Tue, Jan 31, 2012
Airline Industry Pioneer Weighs In With The Business Travel
The Business Travel Coalition (BTC) has transmitted a letter
signed by some 150 organizations to Congressional conference
committee members negotiating a long-term reauthorization of the
FAA. Signatories urged conferees to include language that will
prevent some airlines from continuing to violate Section 41712 of
the U.S. Federal Aviation Act.
Specifically, these industry organizations ask that Congress
direct the U.S. DOT to require airlines to disclose optional fee
information, such as checked baggage charges, and at-airport
ticketing fees, in the same electronic and transactable formats
used to publish airfares themselves within 180 days.
Signatories to the letter expressed to conferees that Section 41712
prohibits “unfair or deceptive” practices in the sale
of air transportation by airlines and ticket agents. The continuing
failure of airlines to share information about their optional fees
with ticket agents violates Section 41712 by making it impossible
for consumers to efficiently compare air transportation costs among
New consumer-protection rules introduced by DOT last week require
airlines to disclose on their websites if there will be additional
baggage fees and where consumers can go to find them. This is a
positive step but the rule does little to facilitate
comparison-shopping, and applies to just one of many optional fees.
Consumers continue to pay supra premium prices -- billions of
dollars in fees -- for optional services because the inability to
efficiently compare the total cost of air travel (base airfares and
fees) on an apples-to-apples basis across multiple airlines
guarantees that these prices go undisciplined by the marketplace.
This greatly frustrates individual consumers as well as major
corporations that purchase millions of dollars in air
In a news release, Robert Crandall, retired Chairman of American
Airlines, said he thinks the airlines will serve both themselves
and consumers by offering comprehensive information to customers.
“As we all know,” Mr. Crandall said, “consumers
do not hold the airline industry in high regard, despite the
extraordinary job the airlines have done of providing the public
with safe and affordably priced transportation services. I
don’t know why the airlines seem so opposed to disclosing
information on the websites consumers use, since consumers will
find out the real cost of travel when they actually fly, and I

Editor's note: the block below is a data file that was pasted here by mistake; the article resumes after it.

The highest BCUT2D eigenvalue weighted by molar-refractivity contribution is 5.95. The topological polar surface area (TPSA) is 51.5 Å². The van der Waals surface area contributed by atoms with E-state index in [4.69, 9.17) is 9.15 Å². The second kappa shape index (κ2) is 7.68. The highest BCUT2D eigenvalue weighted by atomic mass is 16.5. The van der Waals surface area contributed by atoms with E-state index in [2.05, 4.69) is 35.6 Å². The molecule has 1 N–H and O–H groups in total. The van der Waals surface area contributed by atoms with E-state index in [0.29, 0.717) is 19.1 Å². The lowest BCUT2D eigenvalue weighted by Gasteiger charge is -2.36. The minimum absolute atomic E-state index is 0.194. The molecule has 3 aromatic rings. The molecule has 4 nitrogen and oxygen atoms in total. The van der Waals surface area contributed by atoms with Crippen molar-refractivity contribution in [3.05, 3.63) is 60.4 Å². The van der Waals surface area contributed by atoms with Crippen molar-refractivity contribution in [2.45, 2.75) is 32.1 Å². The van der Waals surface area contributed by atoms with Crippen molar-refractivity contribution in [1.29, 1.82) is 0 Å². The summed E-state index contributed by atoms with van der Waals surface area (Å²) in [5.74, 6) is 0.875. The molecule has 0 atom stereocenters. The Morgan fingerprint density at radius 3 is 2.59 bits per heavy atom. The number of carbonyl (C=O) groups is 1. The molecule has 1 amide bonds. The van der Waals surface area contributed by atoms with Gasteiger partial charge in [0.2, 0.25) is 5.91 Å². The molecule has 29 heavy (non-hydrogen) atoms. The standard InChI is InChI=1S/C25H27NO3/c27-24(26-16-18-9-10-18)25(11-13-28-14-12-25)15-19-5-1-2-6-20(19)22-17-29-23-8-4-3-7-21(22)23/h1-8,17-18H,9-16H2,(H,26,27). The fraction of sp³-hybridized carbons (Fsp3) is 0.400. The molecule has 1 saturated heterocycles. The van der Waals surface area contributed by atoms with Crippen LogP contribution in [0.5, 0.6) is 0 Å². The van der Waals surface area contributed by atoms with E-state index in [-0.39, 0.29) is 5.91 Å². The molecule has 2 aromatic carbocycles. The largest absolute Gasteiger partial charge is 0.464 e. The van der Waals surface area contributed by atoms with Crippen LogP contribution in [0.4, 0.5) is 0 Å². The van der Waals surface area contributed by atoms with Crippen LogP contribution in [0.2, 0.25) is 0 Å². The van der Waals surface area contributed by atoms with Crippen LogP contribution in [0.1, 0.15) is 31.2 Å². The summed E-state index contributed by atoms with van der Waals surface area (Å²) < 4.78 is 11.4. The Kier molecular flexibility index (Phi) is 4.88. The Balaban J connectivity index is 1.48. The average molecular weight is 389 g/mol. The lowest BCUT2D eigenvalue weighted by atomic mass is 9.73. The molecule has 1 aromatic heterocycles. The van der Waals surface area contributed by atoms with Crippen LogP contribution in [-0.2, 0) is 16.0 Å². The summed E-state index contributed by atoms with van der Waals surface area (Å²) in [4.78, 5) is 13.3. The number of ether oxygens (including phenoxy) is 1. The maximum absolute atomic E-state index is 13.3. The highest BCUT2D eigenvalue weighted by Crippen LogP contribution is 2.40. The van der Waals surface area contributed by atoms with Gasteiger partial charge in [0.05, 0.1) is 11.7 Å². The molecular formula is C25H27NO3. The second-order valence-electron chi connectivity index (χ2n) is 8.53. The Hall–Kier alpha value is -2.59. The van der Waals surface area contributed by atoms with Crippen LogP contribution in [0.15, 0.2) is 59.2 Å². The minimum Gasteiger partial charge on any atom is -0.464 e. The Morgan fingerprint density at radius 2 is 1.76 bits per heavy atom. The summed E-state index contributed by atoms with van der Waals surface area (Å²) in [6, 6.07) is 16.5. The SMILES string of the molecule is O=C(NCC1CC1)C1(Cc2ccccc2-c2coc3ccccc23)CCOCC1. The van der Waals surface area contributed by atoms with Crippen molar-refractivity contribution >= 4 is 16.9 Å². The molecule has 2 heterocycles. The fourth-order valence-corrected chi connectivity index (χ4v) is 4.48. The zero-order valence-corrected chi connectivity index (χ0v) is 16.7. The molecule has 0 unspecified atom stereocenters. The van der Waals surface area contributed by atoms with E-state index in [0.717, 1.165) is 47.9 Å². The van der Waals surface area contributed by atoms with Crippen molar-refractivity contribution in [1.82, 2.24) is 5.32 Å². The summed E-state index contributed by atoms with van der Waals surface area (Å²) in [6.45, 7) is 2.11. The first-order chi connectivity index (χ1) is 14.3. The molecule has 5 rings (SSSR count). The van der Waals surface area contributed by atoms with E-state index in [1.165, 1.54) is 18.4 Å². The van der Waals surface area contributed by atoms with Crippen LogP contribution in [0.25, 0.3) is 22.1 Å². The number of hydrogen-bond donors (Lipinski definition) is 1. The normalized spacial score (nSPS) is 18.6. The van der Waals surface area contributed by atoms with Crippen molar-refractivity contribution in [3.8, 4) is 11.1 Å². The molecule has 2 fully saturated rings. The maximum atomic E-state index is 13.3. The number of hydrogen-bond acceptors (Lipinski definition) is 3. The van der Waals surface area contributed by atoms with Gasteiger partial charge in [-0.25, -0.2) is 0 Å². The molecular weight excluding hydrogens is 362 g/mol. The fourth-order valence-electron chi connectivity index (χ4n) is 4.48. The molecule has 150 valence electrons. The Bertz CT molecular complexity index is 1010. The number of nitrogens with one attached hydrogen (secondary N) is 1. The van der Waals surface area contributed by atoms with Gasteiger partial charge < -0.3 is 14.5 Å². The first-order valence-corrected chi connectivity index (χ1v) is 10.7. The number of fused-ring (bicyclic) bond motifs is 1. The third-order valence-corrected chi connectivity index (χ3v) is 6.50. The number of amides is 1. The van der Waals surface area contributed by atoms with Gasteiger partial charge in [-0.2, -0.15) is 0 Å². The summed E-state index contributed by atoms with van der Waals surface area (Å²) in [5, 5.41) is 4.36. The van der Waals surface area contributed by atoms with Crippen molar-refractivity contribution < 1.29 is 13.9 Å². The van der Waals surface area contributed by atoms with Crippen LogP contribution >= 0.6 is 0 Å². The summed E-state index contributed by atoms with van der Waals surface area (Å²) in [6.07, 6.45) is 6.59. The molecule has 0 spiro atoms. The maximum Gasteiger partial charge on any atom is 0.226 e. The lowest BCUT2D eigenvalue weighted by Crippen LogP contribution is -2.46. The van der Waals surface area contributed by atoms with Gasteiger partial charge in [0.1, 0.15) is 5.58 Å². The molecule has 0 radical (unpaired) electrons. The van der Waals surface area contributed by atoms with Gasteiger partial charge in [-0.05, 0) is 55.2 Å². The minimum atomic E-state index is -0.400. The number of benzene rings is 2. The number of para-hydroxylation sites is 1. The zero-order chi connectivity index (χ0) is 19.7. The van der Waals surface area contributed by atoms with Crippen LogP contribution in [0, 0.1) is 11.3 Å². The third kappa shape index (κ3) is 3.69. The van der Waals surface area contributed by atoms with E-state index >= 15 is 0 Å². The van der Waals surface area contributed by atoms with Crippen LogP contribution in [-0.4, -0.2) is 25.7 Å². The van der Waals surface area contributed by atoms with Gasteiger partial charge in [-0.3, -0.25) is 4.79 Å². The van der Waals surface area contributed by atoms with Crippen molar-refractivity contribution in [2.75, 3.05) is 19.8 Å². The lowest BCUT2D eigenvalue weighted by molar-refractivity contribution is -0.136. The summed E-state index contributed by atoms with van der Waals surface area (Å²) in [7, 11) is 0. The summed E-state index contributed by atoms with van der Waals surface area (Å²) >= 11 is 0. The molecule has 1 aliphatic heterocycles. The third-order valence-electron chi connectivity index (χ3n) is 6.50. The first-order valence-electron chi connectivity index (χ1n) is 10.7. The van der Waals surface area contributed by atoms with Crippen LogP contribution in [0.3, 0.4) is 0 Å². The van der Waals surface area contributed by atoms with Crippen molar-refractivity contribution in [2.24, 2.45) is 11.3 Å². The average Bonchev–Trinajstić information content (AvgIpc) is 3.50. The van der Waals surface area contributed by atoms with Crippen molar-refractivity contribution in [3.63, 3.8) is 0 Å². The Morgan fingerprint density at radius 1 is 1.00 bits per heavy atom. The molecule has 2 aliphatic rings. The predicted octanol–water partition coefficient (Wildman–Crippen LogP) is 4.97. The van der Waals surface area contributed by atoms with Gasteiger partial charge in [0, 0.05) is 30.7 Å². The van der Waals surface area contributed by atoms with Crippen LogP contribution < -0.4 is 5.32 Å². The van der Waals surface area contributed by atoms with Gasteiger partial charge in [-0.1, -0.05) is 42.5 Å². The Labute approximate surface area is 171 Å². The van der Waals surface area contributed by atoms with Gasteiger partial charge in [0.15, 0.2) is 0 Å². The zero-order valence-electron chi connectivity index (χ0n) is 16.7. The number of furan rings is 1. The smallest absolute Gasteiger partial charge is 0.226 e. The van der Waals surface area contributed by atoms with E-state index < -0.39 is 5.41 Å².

should think that taking away a source of aggravation for their
customers would be high on the industry’s self help list. Why
make your customers angry when you have nothing to
BTC believes that given the rapidly expanding list of optional
services, airlines should indeed want to benefit from accelerated
consumer acceptance of optional fees and sales revenues possible
only through traditional brick-and-mortar and online travel agency
points-of-sale as well as through corporate online booking tools
utilized by millions of business travelers. However, for three and
one-half years, despite the substantial purchasing power of major
corporations, and their continuing calls for fee transparency,
airlines have refused to provide optional fee information.
BTC Chairman Kevin Mitchell stated, “Unfortunately, normal
competitive forces will not alleviate this problem. If one airline
were to include comprehensive information on optional fees, that
carrier would be disadvantaged because the cost of transportation
on that carrier would appear – to the unaware consumer
– to be higher than the cost of travel on its competitors.
The federal government can uniquely solve this problem for airlines
unable to act independently and for consumers being financially
Unlike nearly all other industries, consumers have no legal rights
under state consumer-protection laws to seek redress for unfair and
deceptive treatment because of federal preemption -- a doctrine
airlines created and fight hammer-and-tongs to defend and expand.
What’s more, under Section 41712 consumers do not have a
right to sue for bad service. DOT, empowered by Congress, is the
sole guarantor of consumer-protection for air travelers. Congress
should direct DOT to require this optional fee information of
airlines within 180 days of FAA reauthorization.
Conference committee members include House Transportation and
Infrastructure Committee Chairman John Mica (R-FL), Ranking Member
Nick J. Rahall, II (D-WV), Aviation Subcommittee Chairman Thomas E.
Petri (R-WI), Ranking Member Jerry F. Costello (D-IL) as well as
Senate Committee on Commerce, Science, and Transportation Chairman
Jay Rockefeller (D-WV), Ranking Member Kay Bailey Hutchison (R-TX),
Subcommittee on Aviation Operations, Safety, and Security Chairman
Maria Cantwell (D-WA) and Ranking Member John Thune (R-SD).
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